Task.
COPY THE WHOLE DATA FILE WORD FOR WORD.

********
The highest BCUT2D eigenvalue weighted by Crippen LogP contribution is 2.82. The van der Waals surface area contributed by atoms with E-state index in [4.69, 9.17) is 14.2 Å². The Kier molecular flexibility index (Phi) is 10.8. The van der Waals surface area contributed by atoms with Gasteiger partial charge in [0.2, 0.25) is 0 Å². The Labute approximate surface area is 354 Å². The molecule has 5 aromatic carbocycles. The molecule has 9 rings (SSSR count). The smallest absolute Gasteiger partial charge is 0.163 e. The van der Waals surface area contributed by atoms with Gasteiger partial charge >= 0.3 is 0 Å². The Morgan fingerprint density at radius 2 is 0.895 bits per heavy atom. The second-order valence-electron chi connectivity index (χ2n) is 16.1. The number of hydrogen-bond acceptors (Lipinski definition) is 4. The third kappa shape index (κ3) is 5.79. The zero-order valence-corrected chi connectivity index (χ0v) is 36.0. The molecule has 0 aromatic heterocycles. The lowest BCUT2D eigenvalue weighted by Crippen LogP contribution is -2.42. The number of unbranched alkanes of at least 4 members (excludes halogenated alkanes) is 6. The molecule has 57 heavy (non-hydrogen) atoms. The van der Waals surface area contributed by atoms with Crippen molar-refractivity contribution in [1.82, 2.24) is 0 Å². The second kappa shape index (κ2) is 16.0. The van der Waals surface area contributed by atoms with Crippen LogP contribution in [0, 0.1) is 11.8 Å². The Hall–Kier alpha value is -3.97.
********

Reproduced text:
The highest BCUT2D eigenvalue weighted by Crippen LogP contribution is 2.82. The van der Waals surface area contributed by atoms with E-state index in [4.69, 9.17) is 14.2 Å². The Kier molecular flexibility index (Phi) is 10.8. The van der Waals surface area contributed by atoms with Gasteiger partial charge in [0.2, 0.25) is 0 Å². The Labute approximate surface area is 354 Å². The molecule has 5 aromatic carbocycles. The molecule has 9 rings (SSSR count). The smallest absolute Gasteiger partial charge is 0.163 e. The van der Waals surface area contributed by atoms with Gasteiger partial charge >= 0.3 is 0 Å². The Morgan fingerprint density at radius 2 is 0.895 bits per heavy atom. The second-order valence-electron chi connectivity index (χ2n) is 16.1. The number of hydrogen-bond acceptors (Lipinski definition) is 4. The third kappa shape index (κ3) is 5.79. The zero-order valence-corrected chi connectivity index (χ0v) is 36.0. The molecule has 0 aromatic heterocycles. The lowest BCUT2D eigenvalue weighted by Crippen LogP contribution is -2.42. The number of unbranched alkanes of at least 4 members (excludes halogenated alkanes) is 6. The molecule has 57 heavy (non-hydrogen) atoms. The van der Waals surface area contributed by atoms with Crippen molar-refractivity contribution in [1.82, 2.24) is 0 Å². The second kappa shape index (κ2) is 16.0. The van der Waals surface area contributed by atoms with Crippen LogP contribution in [0, 0.1) is 11.8 Å². The Hall–Kier alpha value is -3.97.